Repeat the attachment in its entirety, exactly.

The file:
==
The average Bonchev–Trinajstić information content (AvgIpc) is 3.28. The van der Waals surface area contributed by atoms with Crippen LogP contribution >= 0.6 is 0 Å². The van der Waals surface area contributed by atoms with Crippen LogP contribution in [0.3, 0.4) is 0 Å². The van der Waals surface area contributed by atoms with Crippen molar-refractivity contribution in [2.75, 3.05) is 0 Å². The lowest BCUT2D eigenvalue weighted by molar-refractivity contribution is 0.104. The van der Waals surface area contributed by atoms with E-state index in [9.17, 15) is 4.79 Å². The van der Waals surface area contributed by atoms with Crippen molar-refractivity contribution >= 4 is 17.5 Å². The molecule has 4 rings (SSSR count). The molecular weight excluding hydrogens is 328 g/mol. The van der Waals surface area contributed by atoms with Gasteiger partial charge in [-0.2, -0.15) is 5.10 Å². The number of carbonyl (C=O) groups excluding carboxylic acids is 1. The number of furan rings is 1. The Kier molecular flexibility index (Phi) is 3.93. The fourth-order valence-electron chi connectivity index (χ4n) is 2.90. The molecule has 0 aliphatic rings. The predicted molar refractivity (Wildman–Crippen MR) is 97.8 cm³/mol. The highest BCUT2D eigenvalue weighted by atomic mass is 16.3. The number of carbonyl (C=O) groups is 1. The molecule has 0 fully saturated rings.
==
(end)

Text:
The average Bonchev–Trinajstić information content (AvgIpc) is 3.28. The van der Waals surface area contributed by atoms with Crippen LogP contribution >= 0.6 is 0 Å². The van der Waals surface area contributed by atoms with Crippen LogP contribution in [0.3, 0.4) is 0 Å². The van der Waals surface area contributed by atoms with Crippen molar-refractivity contribution in [2.75, 3.05) is 0 Å². The lowest BCUT2D eigenvalue weighted by molar-refractivity contribution is 0.104. The van der Waals surface area contributed by atoms with E-state index in [9.17, 15) is 4.79 Å². The van der Waals surface area contributed by atoms with Crippen molar-refractivity contribution >= 4 is 17.5 Å². The molecule has 4 rings (SSSR count). The molecular weight excluding hydrogens is 328 g/mol. The van der Waals surface area contributed by atoms with Gasteiger partial charge in [-0.2, -0.15) is 5.10 Å². The number of carbonyl (C=O) groups excluding carboxylic acids is 1. The number of furan rings is 1. The Kier molecular flexibility index (Phi) is 3.93. The fourth-order valence-electron chi connectivity index (χ4n) is 2.90. The molecule has 0 aliphatic rings. The predicted molar refractivity (Wildman–Crippen MR) is 97.8 cm³/mol. The highest BCUT2D eigenvalue weighted by atomic mass is 16.3. The number of carbonyl (C=O) groups is 1. The molecule has 0 fully saturated rings.